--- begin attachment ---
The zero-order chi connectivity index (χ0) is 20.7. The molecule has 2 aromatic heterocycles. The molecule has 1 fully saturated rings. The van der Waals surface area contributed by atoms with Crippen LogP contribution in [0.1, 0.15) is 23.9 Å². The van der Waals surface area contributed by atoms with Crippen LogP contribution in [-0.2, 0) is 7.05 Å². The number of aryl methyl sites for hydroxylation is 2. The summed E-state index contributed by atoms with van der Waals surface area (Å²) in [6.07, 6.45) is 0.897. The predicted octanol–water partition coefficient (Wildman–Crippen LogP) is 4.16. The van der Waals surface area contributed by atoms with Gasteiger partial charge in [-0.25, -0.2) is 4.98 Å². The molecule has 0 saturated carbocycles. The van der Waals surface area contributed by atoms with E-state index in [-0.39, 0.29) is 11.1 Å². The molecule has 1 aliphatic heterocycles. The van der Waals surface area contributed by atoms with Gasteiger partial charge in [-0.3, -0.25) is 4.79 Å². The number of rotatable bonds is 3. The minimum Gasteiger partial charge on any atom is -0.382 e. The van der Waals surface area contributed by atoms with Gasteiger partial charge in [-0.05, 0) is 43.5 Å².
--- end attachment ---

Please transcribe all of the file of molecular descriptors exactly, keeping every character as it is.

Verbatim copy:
The zero-order chi connectivity index (χ0) is 20.7. The molecule has 2 aromatic heterocycles. The molecule has 1 fully saturated rings. The van der Waals surface area contributed by atoms with Crippen LogP contribution in [0.1, 0.15) is 23.9 Å². The van der Waals surface area contributed by atoms with Crippen LogP contribution in [-0.2, 0) is 7.05 Å². The number of aryl methyl sites for hydroxylation is 2. The summed E-state index contributed by atoms with van der Waals surface area (Å²) in [6.07, 6.45) is 0.897. The predicted octanol–water partition coefficient (Wildman–Crippen LogP) is 4.16. The van der Waals surface area contributed by atoms with Gasteiger partial charge in [-0.25, -0.2) is 4.98 Å². The molecule has 0 saturated carbocycles. The van der Waals surface area contributed by atoms with E-state index in [-0.39, 0.29) is 11.1 Å². The molecule has 1 aliphatic heterocycles. The van der Waals surface area contributed by atoms with Gasteiger partial charge in [-0.3, -0.25) is 4.79 Å². The number of rotatable bonds is 3. The minimum Gasteiger partial charge on any atom is -0.382 e. The van der Waals surface area contributed by atoms with Gasteiger partial charge in [-0.05, 0) is 43.5 Å².